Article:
Pack dry ice into a ventilated insulated container (camping coolers are perfect) to slow down it's melting process.
Dry Ice must be ventilated so it doesn't build up pressure as it warms up and sublimates (changes from a solid to a gas).
Keep your dry ice dry by wrapping it in a plastic bag or newspaper. Water speeds up the melting process, and for this reason dry ice disappears faster on wet and rainy days.
HandlingMake sure to read the safety information.
Use gloves that won't freeze to insulate your skin when handling dry ice. Garden gloves, leather gloves, ski gloves etc., not rubber gloves.
Transportation - LAND
Dry Ice needs to be well insulated so it doesn't melt as fast while you're transporting it (see storage for more information.) The easiest solution is a camping cooler; smaller coolers hold 30-40 lbs. and large coolers hold about 100 lbs. of dry ice. Because it is extremely cold you should use gloves to handle it, garden gloves work fine, ski-gloves are good for insulation as well and rubber gloves are better then nothing but tend to freeze with more then a minute of handling.
Dry ice is classified as a dangerous good by Transport Canada and there are specific regulations to follow. For smaller amounts you need to identify the container as holding dangerous goods (a sticker works fine) and for larger amounts you need to label the entire vehicle (placards). Iceberg Dry Ice can supply you with this documentation if you need it - see the table below to determine what is needed.
|0 - 5 kg||not regulated|
|5 - 499 kg|| 1. Class 9 Sticker|
2. TDG Forms
|500 kg+|| 1. Class 9 Sticker|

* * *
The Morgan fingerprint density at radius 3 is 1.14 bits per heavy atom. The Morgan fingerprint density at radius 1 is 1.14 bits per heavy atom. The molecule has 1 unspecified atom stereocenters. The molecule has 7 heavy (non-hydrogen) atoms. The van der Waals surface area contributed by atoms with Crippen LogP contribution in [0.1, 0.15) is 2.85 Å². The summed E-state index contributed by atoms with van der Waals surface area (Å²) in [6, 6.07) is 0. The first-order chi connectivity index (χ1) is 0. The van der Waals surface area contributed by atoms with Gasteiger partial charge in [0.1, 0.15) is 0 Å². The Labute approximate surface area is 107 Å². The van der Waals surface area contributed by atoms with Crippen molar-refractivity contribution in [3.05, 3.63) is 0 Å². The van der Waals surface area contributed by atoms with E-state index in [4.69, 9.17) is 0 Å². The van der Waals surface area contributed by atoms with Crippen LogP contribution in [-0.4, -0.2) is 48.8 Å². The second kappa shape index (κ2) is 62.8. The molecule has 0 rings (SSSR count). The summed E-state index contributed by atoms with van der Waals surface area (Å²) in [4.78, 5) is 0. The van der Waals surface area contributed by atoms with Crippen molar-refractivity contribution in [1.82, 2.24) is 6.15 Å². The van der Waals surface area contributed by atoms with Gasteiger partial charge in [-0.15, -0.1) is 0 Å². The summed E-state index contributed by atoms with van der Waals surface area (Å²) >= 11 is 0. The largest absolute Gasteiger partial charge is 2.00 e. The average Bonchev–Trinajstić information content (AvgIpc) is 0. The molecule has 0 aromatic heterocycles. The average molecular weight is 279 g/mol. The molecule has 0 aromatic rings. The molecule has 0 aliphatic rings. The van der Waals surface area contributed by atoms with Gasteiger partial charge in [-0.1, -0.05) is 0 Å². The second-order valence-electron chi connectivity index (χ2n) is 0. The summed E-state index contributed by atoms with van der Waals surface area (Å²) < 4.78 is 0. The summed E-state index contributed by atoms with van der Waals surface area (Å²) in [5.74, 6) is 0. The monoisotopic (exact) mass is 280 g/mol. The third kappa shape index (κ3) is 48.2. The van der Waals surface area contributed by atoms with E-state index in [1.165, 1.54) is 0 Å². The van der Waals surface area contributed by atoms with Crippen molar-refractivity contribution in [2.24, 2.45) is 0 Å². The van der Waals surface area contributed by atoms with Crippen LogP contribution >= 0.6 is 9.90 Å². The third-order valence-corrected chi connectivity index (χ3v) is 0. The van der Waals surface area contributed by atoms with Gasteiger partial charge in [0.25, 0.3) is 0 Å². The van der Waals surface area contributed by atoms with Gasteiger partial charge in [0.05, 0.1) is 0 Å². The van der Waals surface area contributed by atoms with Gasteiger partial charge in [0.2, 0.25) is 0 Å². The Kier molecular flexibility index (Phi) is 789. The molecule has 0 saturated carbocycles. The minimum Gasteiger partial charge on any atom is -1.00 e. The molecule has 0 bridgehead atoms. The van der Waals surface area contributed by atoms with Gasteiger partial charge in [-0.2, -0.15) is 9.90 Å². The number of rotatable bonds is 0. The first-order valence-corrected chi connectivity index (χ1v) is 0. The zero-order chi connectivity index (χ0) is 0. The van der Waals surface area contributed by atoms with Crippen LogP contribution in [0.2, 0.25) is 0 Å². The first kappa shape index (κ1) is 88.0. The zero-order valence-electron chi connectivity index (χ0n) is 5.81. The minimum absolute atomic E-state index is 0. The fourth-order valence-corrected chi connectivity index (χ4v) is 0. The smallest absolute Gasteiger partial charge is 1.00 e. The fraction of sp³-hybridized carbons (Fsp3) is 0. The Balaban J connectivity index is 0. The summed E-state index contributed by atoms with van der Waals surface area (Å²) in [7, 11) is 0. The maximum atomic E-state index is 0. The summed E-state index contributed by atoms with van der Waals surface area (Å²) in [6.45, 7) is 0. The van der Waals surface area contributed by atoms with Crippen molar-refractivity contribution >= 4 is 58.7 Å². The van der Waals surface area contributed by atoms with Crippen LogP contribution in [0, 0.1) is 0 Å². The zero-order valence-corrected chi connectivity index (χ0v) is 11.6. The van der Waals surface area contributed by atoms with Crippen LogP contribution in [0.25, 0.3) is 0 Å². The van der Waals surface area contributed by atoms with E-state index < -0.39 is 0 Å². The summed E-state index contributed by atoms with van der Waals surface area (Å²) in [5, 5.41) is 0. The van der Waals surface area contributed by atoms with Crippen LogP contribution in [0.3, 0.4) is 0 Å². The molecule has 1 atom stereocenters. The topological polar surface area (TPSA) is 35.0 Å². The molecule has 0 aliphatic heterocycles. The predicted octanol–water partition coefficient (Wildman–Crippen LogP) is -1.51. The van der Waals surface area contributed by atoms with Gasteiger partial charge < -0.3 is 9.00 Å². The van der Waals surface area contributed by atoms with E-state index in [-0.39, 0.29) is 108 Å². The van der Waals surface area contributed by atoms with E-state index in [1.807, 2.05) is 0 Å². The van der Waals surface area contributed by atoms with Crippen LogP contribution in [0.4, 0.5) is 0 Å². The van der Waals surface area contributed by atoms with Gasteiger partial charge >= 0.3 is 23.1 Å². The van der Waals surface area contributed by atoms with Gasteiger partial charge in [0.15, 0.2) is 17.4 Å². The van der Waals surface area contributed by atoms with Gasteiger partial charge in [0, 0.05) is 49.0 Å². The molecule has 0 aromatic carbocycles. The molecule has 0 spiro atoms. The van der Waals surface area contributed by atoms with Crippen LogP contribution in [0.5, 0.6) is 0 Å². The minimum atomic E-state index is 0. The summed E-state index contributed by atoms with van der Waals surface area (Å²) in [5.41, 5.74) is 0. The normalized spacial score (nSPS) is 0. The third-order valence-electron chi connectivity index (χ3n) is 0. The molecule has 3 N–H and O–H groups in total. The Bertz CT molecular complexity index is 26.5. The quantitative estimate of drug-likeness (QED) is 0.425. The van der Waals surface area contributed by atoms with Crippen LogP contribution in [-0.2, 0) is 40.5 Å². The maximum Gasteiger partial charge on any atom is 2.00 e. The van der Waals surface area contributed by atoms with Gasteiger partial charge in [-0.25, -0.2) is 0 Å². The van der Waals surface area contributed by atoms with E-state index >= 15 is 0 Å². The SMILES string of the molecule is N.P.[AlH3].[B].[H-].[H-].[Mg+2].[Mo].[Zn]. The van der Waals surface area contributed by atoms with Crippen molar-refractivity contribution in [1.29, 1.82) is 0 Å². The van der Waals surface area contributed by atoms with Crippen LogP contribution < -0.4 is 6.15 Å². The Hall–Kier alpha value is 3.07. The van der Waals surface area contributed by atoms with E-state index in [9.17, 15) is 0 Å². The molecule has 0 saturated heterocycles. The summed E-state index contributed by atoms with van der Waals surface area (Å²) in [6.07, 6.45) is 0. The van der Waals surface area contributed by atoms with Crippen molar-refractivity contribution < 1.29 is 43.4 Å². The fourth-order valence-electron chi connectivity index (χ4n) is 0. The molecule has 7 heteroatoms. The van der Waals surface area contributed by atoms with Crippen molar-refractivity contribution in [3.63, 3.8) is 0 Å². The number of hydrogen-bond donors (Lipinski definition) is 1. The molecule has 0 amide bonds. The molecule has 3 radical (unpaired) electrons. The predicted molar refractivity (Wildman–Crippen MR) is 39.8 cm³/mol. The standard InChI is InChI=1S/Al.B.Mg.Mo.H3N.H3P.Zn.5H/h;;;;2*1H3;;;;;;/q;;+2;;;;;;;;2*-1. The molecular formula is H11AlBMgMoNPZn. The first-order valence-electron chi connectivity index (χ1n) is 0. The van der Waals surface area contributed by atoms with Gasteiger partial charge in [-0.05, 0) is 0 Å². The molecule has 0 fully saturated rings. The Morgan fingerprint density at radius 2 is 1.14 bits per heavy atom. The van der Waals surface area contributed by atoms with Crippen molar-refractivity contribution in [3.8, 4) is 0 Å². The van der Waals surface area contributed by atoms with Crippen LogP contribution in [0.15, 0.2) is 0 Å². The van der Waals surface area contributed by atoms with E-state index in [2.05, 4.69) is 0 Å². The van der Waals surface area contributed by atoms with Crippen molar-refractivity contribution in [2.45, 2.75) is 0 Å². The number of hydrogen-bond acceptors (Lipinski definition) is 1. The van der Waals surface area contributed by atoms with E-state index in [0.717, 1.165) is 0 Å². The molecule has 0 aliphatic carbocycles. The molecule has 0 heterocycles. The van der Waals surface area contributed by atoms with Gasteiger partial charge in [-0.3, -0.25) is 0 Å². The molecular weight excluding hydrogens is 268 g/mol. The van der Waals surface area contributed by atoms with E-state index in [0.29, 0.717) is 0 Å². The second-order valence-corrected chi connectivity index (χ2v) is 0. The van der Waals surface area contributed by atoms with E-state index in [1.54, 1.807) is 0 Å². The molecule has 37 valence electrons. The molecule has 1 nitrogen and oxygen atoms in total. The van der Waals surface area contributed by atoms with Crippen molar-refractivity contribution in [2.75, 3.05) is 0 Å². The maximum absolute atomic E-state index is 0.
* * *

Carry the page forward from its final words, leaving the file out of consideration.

2. TDG Forms
3. Placards on all 4 sides of vehicle
Transportation - AIRBelow are some commonly found guide lines but please check with the transport company itself to confirm exactly what is required.
Transportation of Dangerous GoodsDry Ice is listed as a dangerous good and should be labelled with the following information during transport.
|UN Number||UN 1845|
|Shipping Name||Carbon Dioxide, Solid OR Dry Ice|
|Special Provision 18||When used as a refridgerant, the container must be marked as such. The container must be designed and constructed to permit the release of CO2 to prevent the buildup of pressure.|
|Special Provision 81||Dry Ice should be transported in a means of containment that will prevent accidental release that could endanger public safety under normal circumstances.|
Dry Ice LinksBelow are some links to informative dry ice pages.
Dry Ice Information 1
Material Safety Data Sheet
How Much Do I Need?Check out our page on uses for dry ice; it has several videos and amounts that may help you.
|small smoke effects (cauldrons)||10 lbs. / hour|
|large smoke effects (floor fog)||30 lbs. / hour|
|cooling chemical smoke||30 lbs. / night|
|smokey drinks||2 lbs. / glass / night|
|camping food||10 lbs. / cooler / weekend|
Numbers represent the average amount needed.